If I had to choose just one moment to share from The Invention of the American Desert: Art, Land and the Politics of Environment, it would be this: J. Robert Oppenheimer, creator of the atomic bomb, dreamed about deserts. Joseph Masco, in his contribution to this volume, describes the way that Oppenheimer’s role in the siting of the Manhattan Project’s intellectual heart at Los Alamos reverberated outward with material impact. Masco calls Oppenheimer a ‘committed desert modernist’ who considered the desert a beautiful and empty space ripe for inspiration and experimentation. ‘His perfect desert,’ Masco writes, ‘the one with both sage and physics—set in motion a series of ongoing environmental, scientific, and military revolutions, transformations that now connect every living being on the planet via the embodied radioactive residues of US nuclear nationalism’ (24). Masco goes on to look at US military photography of the hundreds of nuclear explosions carried out in the Nevada desert in the 1950s, arguing that Oppenheimer’s idealised desert is reproduced in these photos—a settler-colonial imaginary of uninhabited space that created ‘an image of containment for events that were quite literally planetary in scope, dosing the global biosphere and every living being in [radioactive fallout] with each thermonuclear detonation’ (35).
Images and imaginaries of the desert, Masco shows us, matter. They influence collective thought and culture, they directly power the detonation of bombs and have physical, global, consequences. This striking argument is at the heart of the work compiled in The Invention of the American Desert—which powerfully demonstrates the way that representations of the US desert (whether through film, photography, art installations, literature, the built environment—or J. Robert Oppenheimer’s dreams) materially impact both the physical landscape as well as cultural and ideological conceptions of it. As editors Lyle Massey and James Nisbet write in their introduction, these desert representations have been ‘integral to the historical construction of American identity’ (9). Any one of the ten essays in this volume could serve to open this review as an example of critical scholarship showing that cultural imaginings have the power to both ‘construct the desert and also to act to critique and decolonize its past’ (9). This duality of images that construct and images that critique makes wide-ranging consideration of—in the words of this book’s title—how the American desert was invented.
Where Masco’s work exemplifies how the desert was constructed as a lifeless void to advance the purposes of the US military, it is juxtaposed with essays which show the power of art to imagine otherwise. Jessica Horton’s close reading of Diné (Navajo) artist Will Wilson’s multimedia installation AIR (Auto-Immune Response), emphasises the possibilities for ‘creative, nonnormative futures’ in Wilson’s work and on Diné land that has been continually poisoned by the slow violences of the nuclear industry and the capitalist, colonial state. Wilson’s project is one of Indigenous futurism, that pictures ways of being, even in the face of a toxic environment. Similarly, Emily Eliza Scott writes about the work of contemporary artists Trevor Paglen, Hito Steyerl, and Fazal Sheikh, arguing that these artistic interventions in desert landscapes work as ‘reverse camouflage’ to visualise the destructive histories of colonial and military occupation that are all too often made invisible in the desert.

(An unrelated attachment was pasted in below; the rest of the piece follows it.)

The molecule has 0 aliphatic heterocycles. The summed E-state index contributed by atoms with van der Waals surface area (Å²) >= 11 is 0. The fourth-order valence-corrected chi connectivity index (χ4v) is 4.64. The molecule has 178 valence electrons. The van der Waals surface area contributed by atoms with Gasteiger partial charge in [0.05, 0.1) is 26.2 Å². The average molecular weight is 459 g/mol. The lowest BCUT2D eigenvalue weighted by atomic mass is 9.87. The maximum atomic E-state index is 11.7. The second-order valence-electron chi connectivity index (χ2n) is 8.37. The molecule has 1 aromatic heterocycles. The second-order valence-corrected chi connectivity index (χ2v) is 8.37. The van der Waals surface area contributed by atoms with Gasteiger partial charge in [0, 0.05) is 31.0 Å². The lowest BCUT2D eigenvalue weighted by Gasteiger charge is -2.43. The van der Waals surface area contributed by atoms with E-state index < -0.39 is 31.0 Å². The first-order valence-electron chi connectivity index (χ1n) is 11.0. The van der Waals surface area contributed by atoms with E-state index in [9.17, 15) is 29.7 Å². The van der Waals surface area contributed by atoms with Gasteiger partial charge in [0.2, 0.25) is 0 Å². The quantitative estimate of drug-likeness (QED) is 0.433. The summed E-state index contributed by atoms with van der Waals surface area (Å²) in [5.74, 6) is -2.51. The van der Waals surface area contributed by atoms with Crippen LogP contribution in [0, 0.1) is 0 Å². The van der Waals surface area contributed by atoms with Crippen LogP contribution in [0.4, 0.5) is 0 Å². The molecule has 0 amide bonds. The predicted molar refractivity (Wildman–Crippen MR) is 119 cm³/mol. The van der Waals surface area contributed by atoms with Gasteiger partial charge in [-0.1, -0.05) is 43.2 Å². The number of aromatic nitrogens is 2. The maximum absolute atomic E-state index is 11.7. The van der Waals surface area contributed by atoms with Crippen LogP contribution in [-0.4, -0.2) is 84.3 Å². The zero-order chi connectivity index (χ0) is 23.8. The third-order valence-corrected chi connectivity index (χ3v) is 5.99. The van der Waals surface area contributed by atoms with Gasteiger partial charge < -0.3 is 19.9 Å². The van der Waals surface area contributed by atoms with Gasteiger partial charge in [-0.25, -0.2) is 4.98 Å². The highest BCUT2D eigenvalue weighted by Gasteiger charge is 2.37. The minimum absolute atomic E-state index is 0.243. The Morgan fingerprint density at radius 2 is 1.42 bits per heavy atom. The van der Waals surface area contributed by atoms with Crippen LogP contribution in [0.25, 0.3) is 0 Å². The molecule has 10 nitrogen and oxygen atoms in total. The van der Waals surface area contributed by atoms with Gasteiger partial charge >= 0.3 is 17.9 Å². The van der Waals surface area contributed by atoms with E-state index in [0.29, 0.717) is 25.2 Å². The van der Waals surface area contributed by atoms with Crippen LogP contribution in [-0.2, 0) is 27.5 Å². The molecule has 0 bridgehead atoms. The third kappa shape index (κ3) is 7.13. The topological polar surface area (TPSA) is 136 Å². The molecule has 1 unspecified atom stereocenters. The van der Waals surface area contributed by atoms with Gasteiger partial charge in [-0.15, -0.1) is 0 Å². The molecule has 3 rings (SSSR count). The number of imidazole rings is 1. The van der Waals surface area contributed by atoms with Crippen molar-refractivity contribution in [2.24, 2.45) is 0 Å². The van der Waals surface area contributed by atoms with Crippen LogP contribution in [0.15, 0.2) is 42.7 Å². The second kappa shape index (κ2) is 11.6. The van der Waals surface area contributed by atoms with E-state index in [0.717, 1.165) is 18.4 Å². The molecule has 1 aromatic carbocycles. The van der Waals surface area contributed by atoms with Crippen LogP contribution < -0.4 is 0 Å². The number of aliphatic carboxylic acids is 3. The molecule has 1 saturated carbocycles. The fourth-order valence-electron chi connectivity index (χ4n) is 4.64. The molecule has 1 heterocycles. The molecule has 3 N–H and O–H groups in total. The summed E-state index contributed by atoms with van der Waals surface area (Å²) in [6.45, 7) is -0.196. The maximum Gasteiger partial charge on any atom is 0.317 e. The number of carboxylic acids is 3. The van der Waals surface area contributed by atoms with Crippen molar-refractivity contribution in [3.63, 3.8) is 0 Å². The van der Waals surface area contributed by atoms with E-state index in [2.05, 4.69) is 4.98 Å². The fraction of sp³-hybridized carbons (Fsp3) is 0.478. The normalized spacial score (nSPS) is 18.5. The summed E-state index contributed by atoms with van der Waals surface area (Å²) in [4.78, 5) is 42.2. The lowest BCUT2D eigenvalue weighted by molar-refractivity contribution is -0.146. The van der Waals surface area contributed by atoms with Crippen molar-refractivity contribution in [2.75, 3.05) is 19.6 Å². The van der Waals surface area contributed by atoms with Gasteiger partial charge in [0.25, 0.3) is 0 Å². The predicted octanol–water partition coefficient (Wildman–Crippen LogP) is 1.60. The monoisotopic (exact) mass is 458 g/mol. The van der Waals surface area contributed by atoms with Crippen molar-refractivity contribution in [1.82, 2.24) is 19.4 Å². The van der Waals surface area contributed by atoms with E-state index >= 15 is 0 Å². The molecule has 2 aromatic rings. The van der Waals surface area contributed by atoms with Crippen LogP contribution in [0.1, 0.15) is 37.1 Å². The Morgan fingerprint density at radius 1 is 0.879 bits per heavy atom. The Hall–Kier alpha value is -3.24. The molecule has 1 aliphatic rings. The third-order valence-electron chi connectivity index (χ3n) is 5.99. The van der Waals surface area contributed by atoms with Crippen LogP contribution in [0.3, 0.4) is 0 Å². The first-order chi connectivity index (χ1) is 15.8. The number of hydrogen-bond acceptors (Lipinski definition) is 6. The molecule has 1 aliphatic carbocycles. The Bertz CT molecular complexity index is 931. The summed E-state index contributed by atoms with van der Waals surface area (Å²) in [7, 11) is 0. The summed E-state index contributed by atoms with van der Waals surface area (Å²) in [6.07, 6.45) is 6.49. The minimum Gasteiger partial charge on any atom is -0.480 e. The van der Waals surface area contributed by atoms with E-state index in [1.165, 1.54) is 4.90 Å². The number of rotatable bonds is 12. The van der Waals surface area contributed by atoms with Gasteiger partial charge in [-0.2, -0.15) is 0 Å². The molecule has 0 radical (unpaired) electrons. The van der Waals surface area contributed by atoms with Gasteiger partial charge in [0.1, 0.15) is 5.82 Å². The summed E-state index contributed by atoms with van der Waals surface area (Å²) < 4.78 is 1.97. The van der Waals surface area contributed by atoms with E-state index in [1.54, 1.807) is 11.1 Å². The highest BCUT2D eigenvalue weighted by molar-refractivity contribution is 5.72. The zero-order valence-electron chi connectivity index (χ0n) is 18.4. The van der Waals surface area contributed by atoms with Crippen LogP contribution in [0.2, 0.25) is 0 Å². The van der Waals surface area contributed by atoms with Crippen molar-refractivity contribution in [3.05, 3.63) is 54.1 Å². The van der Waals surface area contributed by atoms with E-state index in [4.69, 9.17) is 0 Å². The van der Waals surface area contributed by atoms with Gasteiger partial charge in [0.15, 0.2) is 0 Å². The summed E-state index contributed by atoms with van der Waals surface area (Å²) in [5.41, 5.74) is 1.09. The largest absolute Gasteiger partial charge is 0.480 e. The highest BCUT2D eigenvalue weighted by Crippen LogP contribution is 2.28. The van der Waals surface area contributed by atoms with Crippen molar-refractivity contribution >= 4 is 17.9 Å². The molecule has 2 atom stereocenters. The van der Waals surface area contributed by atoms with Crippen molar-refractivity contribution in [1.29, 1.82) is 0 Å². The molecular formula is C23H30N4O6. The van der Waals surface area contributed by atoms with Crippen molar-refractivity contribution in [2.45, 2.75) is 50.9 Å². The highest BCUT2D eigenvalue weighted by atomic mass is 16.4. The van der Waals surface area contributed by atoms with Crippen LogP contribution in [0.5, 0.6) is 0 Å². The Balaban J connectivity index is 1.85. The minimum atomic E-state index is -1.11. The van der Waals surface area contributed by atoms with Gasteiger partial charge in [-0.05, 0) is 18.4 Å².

It is clear that these essays are not simply an exercise in art-historical or aesthetic criticism—there is a political and cultural immediacy to this writing, and a persuasive argument for the work that images do. This is true of all the contributions to this volume which are impressively consistent in their depth, creativity, and critical nuance. Though the essays focus on a specific region and time period (the post-war desert of the American Southwest) they contribute to a global conversation in the humanities about the relationship between desert landscapes, modernity and modernism, colonialism, the military-industrial complex, climate change, and indigenous futurities. In addition to the examples discussed above, the remainder of the interdisciplinary writings cover topics such as the construction of adobe structures at the Sundwellings solar energy project in New Mexico, modernist and midcentury homes (Albert Frey’s Palm Springs house or Bouldereign, the mid-century behemoth iconically and fictionally destroyed in Michelangelo Antonioni’s film Zabriskie Point), Don DeLillo’s novel Point Omega, as well as work by artists Andrea Zittel and Noah Purifoy. Organised into thematic sections (contamination, fabrication, invisibility and dystopia), the essays do well to situate these cultural works in longer American histories of settler-colonialism, military violence, extraction, racism, and the male-dominated legacies of land art and modernism.
Most simply, the persuasive power of The Invention of the American Desert, might lie in its timeliness and clear stakes. As the desert ‘continues to be fetishized as a backdrop to modernist forms and ideals’ (9) in projects such as Desert X, and climate change and desertification (which I learned here is a term with European-colonial origins) loom, the volume asks not only how the desert has been imagined in the past and present, but also about the coming desert. As the authors of the book’s coda write, we don’t yet know what desert futures hold. Still, a commitment to critical aesthetic investigation of the coming desert—because it will come—remains a crucial tool for constructing knowledge.